Wednesday, 21 December 2016

Arrival ... Taut, intelligent and fawning to US army

AMERICA is a peace-loving country that leaves the sabre rattling and belligerence to Russia and China. This is what viewers will get after watching Canadian director Dennis Villeneuve's Arrival.  It's also about a woman navigating a minefield of male egos and the army.
    The film spouts linguistic theories and how a language affects the way people think. Furthermore, the down-to-earth and radiant performance of Amy Adams will keeps viewers engrossed in this sci-fi drama that's wrapped around US army strength, and she full deserves her Golden Globe nomination for best actress. The non-linear structure of the film is also enticing.

  The film is written by Eric Heisserer and Ted Chiang, based on Chiang's science-fiction short story titled Story of Your Life (1998).
   Adams, who loved Superman to bits in Man of Steel (2013) and Batman v Superman: Dawn of Justice (2016), is thrown into the deep end of a global crisis that involves the arrival of aliens in 12 gargantuan monolithic space ships and are known as heptapods because of their seven-legged squid appearance. To get an idea of the heptapods, think back to the aliens in Independence Day (1996) and Independence Day: Resurgence (2016).
  Adams is linguistics Professor Louise Banks, who, at the beginning of the film, is mourning the death of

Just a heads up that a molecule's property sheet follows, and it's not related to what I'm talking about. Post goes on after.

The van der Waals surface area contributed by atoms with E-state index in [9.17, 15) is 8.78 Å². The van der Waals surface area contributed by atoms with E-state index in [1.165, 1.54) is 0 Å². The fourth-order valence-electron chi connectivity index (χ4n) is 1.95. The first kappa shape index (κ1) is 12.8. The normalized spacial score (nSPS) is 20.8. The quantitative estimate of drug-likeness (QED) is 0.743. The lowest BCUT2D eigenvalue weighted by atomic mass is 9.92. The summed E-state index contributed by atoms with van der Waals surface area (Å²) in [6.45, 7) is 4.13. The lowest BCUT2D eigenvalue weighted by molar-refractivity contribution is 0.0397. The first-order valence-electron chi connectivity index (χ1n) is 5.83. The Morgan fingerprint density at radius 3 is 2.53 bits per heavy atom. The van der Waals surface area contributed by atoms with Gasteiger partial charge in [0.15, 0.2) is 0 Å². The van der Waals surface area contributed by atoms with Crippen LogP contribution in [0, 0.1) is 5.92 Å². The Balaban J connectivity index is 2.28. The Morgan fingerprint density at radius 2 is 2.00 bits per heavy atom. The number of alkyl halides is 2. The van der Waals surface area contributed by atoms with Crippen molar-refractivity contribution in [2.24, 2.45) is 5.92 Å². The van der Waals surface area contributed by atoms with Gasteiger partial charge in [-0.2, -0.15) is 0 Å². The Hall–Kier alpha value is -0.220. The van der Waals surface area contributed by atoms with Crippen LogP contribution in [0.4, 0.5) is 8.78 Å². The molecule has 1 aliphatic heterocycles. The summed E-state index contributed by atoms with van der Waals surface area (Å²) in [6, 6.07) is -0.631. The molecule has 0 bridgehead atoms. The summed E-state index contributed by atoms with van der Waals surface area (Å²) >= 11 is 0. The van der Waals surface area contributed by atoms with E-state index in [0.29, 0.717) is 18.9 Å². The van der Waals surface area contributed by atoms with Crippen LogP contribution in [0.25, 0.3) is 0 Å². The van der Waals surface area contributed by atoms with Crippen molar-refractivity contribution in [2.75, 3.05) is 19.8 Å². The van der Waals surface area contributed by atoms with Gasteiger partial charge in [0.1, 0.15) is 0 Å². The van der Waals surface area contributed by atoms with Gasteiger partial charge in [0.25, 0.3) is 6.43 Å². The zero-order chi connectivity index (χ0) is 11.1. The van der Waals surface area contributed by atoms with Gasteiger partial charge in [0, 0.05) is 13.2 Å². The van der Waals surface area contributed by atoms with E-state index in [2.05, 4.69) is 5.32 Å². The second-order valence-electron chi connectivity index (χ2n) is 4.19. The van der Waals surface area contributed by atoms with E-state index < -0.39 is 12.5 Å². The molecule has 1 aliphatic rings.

Louise Banks (Amy Adams) is surrounded
 by men in most of the film.
 her teenage daughter from a disease. She enjoys drinking wine alone in her huge lakeside house.
   But the arrival of the aliens compels the army, especially Colonel Weber (Forest Whitaker), to draft her into its service to interpret the aliens' language. She is aided by bespectacled theoretical physicist Ian Donnelly (Jeremy Renner).
  I had no idea what Arrival was about when I stepped into the cineplex, and so I was naturally confused when the film flip-flopped between the past, present and future.
   What I thought was the past (you'll need to see the film to understand this) was actually something that happened in the future, and this is how Banks will interpret events to help her resolve the encounter with the aliens.
   It's interesting to note that women are portrayed as peace-loving and wanting to resolve conflicts without shedding a drop of blood. The film is also about how language affects our perception of life, and how we choose to go down a certain path in life even though we know the consequences of that decision.
  The film asks viewers if they would choose a similar path if they knew what would happen in the future.
Adams gets ready to step into the unknown.
 But the screenplay also shows a nervous China, represented by General Shang (Tzi Ma), and Russia threatening to go to war with the peace-loving but hard-to-decipher aliens.
   For me, the film became science fiction when it showed the US army exhibiting restraint.
  Another idea raised by the film is people's treatment of aliens, or illegal immigrants. People often view those who are different from them negatively. Arrival can be seen as a pro-immigrant film, especially when illegals (aliens) are now constantly harangued and harassed by society.
   Europe has more than one million Muslim immigrants in its midst, the US dares not look south to Mexico, and in Asia, Myanmar is oppressing its own Rohingya Muslim people.
   And after Monday's Berlin truck attack on a Christmas bazaar, suspected to have been caused by an IS follower, will people's perception of illegals fall further?
4 out of 5 stars
The writing's on the movie screen.

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